The darkroom

  • Gordon Roberts
Part of the Macmillan Master Series book series


Once you have mastered the art and technique of taking photographs there will come a time when you will be dissatisfied with the prints produced for you by your processor, or there may be a desire to move into black and white photography. The darkroom is where the miracle of photography takes place, turning an invisible image into a visible one. If you intend to move into processing and printing (black and white or colour) then a permanent darkroom will be essential. Some people make do by temporarily converting a spare bedroom or the bathroom. Neither situation is ideal because of the dust factor, carpets and bedclothes produce an inordinate amount of dust which is not conducive to photography. However, for a large number of us there may be no alternative and we have to make the most of it. The first consideration must be that of making the room light tight by blanking out windows and the gaps around the door. Black boards fitted into the window recesses are essential for working during daylight hours, but you may get away with heavy curtains when working at night. The gaps around the door could be dealt with using another curtain or sealing with black tape. To test the effectiveness of your blackout sit in the room for about five minutes with the lights out, you should then be able to see any light leaks quite readily. Converting part of the loft space is another solution, the major drawback to that being that it is likely to be very cold and damp in winter and very hot in summer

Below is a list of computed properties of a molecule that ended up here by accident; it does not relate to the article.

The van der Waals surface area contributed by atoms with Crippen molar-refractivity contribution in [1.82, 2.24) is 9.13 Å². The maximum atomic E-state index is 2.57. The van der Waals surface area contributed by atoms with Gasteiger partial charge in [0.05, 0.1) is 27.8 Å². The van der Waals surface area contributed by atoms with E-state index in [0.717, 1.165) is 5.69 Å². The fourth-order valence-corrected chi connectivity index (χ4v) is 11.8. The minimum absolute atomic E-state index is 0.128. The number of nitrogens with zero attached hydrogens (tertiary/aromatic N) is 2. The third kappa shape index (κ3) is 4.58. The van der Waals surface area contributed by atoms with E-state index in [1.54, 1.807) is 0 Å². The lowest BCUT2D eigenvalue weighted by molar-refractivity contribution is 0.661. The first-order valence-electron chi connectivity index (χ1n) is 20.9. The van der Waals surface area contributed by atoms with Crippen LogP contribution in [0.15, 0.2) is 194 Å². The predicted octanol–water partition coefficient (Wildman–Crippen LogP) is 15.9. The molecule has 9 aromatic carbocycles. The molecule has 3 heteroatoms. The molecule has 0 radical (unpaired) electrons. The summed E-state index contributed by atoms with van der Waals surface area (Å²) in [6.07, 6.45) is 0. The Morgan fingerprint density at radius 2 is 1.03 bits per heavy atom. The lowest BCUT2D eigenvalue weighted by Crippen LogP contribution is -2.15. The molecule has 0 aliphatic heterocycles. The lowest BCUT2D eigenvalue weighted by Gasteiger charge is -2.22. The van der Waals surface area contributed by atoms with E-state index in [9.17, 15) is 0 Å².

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© Gordon Roberts 1995

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  • Gordon Roberts

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